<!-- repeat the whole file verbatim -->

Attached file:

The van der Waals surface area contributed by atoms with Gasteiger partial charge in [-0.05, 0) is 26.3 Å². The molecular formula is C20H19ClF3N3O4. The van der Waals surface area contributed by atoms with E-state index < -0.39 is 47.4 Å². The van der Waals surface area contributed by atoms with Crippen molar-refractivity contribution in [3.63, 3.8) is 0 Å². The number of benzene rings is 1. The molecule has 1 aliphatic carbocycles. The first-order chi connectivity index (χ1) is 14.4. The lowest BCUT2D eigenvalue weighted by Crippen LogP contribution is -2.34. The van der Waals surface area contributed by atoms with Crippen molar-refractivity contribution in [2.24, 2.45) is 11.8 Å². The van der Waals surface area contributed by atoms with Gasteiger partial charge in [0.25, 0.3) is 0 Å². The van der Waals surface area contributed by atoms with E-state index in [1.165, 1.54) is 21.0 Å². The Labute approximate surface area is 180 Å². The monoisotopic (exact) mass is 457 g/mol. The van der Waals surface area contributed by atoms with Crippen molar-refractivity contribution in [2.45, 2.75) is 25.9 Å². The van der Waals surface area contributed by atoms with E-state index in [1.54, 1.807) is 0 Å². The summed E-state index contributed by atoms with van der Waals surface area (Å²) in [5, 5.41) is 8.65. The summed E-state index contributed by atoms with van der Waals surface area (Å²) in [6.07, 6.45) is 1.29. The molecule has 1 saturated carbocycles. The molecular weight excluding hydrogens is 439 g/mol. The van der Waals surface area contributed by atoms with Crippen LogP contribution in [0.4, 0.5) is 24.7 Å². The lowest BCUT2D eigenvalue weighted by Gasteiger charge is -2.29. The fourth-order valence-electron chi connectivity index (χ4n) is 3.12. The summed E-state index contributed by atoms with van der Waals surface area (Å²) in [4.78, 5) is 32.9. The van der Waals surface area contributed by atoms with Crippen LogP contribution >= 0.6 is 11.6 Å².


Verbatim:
The van der Waals surface area contributed by atoms with Gasteiger partial charge in [-0.05, 0) is 26.3 Å². The molecular formula is C20H19ClF3N3O4. The van der Waals surface area contributed by atoms with E-state index < -0.39 is 47.4 Å². The van der Waals surface area contributed by atoms with Crippen molar-refractivity contribution in [3.63, 3.8) is 0 Å². The number of benzene rings is 1. The molecule has 1 aliphatic carbocycles. The first-order chi connectivity index (χ1) is 14.4. The lowest BCUT2D eigenvalue weighted by Crippen LogP contribution is -2.34. The van der Waals surface area contributed by atoms with Crippen molar-refractivity contribution in [2.24, 2.45) is 11.8 Å². The van der Waals surface area contributed by atoms with Gasteiger partial charge in [0.25, 0.3) is 0 Å². The van der Waals surface area contributed by atoms with E-state index in [1.165, 1.54) is 21.0 Å². The Labute approximate surface area is 180 Å². The monoisotopic (exact) mass is 457 g/mol. The van der Waals surface area contributed by atoms with Crippen molar-refractivity contribution in [2.45, 2.75) is 25.9 Å². The van der Waals surface area contributed by atoms with E-state index in [1.54, 1.807) is 0 Å². The summed E-state index contributed by atoms with van der Waals surface area (Å²) in [5, 5.41) is 8.65. The summed E-state index contributed by atoms with van der Waals surface area (Å²) in [6.07, 6.45) is 1.29. The molecule has 1 saturated carbocycles. The molecular weight excluding hydrogens is 439 g/mol. The van der Waals surface area contributed by atoms with Crippen LogP contribution in [0.4, 0.5) is 24.7 Å². The lowest BCUT2D eigenvalue weighted by Gasteiger charge is -2.29. The fourth-order valence-electron chi connectivity index (χ4n) is 3.12. The summed E-state index contributed by atoms with van der Waals surface area (Å²) in [4.78, 5) is 32.9. The van der Waals surface area contributed by atoms with Crippen LogP contribution >= 0.6 is 11.6 Å².